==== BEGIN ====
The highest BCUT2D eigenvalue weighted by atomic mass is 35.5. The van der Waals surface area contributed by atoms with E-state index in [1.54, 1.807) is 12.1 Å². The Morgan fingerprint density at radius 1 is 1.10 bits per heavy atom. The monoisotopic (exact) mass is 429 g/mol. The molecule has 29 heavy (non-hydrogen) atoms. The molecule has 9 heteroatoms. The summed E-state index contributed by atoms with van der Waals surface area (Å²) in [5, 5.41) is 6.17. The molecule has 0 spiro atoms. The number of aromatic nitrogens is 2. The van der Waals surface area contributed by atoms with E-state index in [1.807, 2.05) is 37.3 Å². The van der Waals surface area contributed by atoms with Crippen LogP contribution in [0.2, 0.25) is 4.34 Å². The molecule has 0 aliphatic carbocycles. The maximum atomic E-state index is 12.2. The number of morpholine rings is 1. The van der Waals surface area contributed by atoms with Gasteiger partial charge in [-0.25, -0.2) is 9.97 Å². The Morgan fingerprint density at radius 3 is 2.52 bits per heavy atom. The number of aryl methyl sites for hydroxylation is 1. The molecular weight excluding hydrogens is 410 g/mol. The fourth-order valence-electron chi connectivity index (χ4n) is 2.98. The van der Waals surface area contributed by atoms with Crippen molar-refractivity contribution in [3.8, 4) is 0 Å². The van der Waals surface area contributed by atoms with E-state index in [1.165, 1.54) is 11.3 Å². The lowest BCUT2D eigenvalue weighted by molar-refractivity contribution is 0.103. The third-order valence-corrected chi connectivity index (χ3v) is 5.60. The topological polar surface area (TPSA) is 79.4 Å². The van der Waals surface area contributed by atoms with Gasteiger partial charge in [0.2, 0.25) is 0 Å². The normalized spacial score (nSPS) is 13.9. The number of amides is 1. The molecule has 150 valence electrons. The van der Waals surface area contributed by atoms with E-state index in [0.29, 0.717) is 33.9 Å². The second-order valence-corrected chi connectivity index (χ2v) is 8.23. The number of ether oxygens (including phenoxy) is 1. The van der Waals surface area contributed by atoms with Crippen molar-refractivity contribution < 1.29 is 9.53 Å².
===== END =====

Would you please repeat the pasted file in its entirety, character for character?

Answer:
The highest BCUT2D eigenvalue weighted by atomic mass is 35.5. The van der Waals surface area contributed by atoms with E-state index in [1.54, 1.807) is 12.1 Å². The Morgan fingerprint density at radius 1 is 1.10 bits per heavy atom. The monoisotopic (exact) mass is 429 g/mol. The molecule has 29 heavy (non-hydrogen) atoms. The molecule has 9 heteroatoms. The summed E-state index contributed by atoms with van der Waals surface area (Å²) in [5, 5.41) is 6.17. The molecule has 0 spiro atoms. The number of aromatic nitrogens is 2. The van der Waals surface area contributed by atoms with E-state index in [1.807, 2.05) is 37.3 Å². The van der Waals surface area contributed by atoms with Crippen LogP contribution in [0.2, 0.25) is 4.34 Å². The molecule has 0 aliphatic carbocycles. The maximum atomic E-state index is 12.2. The number of morpholine rings is 1. The van der Waals surface area contributed by atoms with Gasteiger partial charge in [-0.25, -0.2) is 9.97 Å². The Morgan fingerprint density at radius 3 is 2.52 bits per heavy atom. The number of aryl methyl sites for hydroxylation is 1. The molecular weight excluding hydrogens is 410 g/mol. The fourth-order valence-electron chi connectivity index (χ4n) is 2.98. The van der Waals surface area contributed by atoms with Crippen molar-refractivity contribution in [3.8, 4) is 0 Å². The van der Waals surface area contributed by atoms with E-state index in [1.165, 1.54) is 11.3 Å². The lowest BCUT2D eigenvalue weighted by molar-refractivity contribution is 0.103. The third-order valence-corrected chi connectivity index (χ3v) is 5.60. The topological polar surface area (TPSA) is 79.4 Å². The van der Waals surface area contributed by atoms with Gasteiger partial charge in [0.2, 0.25) is 0 Å². The normalized spacial score (nSPS) is 13.9. The number of amides is 1. The molecule has 150 valence electrons. The van der Waals surface area contributed by atoms with E-state index in [0.29, 0.717) is 33.9 Å². The second-order valence-corrected chi connectivity index (χ2v) is 8.23. The number of ether oxygens (including phenoxy) is 1. The van der Waals surface area contributed by atoms with Crippen molar-refractivity contribution < 1.29 is 9.53 Å².